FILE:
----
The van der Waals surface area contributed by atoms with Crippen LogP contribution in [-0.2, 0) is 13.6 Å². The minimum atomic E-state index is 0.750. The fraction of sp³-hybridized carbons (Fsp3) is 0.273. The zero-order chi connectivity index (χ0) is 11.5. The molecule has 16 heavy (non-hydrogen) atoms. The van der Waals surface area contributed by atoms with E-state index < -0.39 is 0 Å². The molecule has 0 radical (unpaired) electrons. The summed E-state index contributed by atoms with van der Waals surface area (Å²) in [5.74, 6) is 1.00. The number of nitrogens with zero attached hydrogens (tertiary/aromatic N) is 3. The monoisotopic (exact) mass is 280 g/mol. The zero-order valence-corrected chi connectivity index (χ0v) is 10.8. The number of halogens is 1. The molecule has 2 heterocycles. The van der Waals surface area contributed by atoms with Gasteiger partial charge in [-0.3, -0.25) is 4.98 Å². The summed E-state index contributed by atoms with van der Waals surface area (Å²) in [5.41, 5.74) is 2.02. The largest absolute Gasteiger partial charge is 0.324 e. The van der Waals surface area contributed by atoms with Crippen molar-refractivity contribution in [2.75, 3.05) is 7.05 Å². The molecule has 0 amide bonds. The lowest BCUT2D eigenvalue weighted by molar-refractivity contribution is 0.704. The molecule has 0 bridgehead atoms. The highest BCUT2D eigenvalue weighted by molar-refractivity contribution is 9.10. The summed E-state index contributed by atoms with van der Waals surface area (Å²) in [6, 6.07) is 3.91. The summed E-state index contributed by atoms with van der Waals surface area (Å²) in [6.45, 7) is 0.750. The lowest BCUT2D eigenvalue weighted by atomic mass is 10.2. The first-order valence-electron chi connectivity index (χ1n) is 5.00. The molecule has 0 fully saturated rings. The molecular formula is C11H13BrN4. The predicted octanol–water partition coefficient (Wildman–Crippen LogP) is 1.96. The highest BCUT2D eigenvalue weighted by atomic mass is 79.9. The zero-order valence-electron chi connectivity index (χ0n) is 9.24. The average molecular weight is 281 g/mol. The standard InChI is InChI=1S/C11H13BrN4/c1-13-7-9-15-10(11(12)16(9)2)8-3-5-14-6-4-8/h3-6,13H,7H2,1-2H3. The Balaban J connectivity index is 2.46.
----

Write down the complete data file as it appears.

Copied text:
The van der Waals surface area contributed by atoms with Crippen LogP contribution in [-0.2, 0) is 13.6 Å². The minimum atomic E-state index is 0.750. The fraction of sp³-hybridized carbons (Fsp3) is 0.273. The zero-order chi connectivity index (χ0) is 11.5. The molecule has 16 heavy (non-hydrogen) atoms. The van der Waals surface area contributed by atoms with E-state index < -0.39 is 0 Å². The molecule has 0 radical (unpaired) electrons. The summed E-state index contributed by atoms with van der Waals surface area (Å²) in [5.74, 6) is 1.00. The number of nitrogens with zero attached hydrogens (tertiary/aromatic N) is 3. The monoisotopic (exact) mass is 280 g/mol. The zero-order valence-corrected chi connectivity index (χ0v) is 10.8. The number of halogens is 1. The molecule has 2 heterocycles. The van der Waals surface area contributed by atoms with Gasteiger partial charge in [-0.3, -0.25) is 4.98 Å². The summed E-state index contributed by atoms with van der Waals surface area (Å²) in [5.41, 5.74) is 2.02. The largest absolute Gasteiger partial charge is 0.324 e. The van der Waals surface area contributed by atoms with Crippen molar-refractivity contribution in [2.75, 3.05) is 7.05 Å². The molecule has 0 amide bonds. The lowest BCUT2D eigenvalue weighted by molar-refractivity contribution is 0.704. The molecule has 0 bridgehead atoms. The highest BCUT2D eigenvalue weighted by molar-refractivity contribution is 9.10. The summed E-state index contributed by atoms with van der Waals surface area (Å²) in [6, 6.07) is 3.91. The summed E-state index contributed by atoms with van der Waals surface area (Å²) in [6.45, 7) is 0.750. The lowest BCUT2D eigenvalue weighted by atomic mass is 10.2. The first-order valence-electron chi connectivity index (χ1n) is 5.00. The molecule has 0 fully saturated rings. The molecular formula is C11H13BrN4. The predicted octanol–water partition coefficient (Wildman–Crippen LogP) is 1.96. The highest BCUT2D eigenvalue weighted by atomic mass is 79.9. The zero-order valence-electron chi connectivity index (χ0n) is 9.24. The average molecular weight is 281 g/mol. The standard InChI is InChI=1S/C11H13BrN4/c1-13-7-9-15-10(11(12)16(9)2)8-3-5-14-6-4-8/h3-6,13H,7H2,1-2H3. The Balaban J connectivity index is 2.46.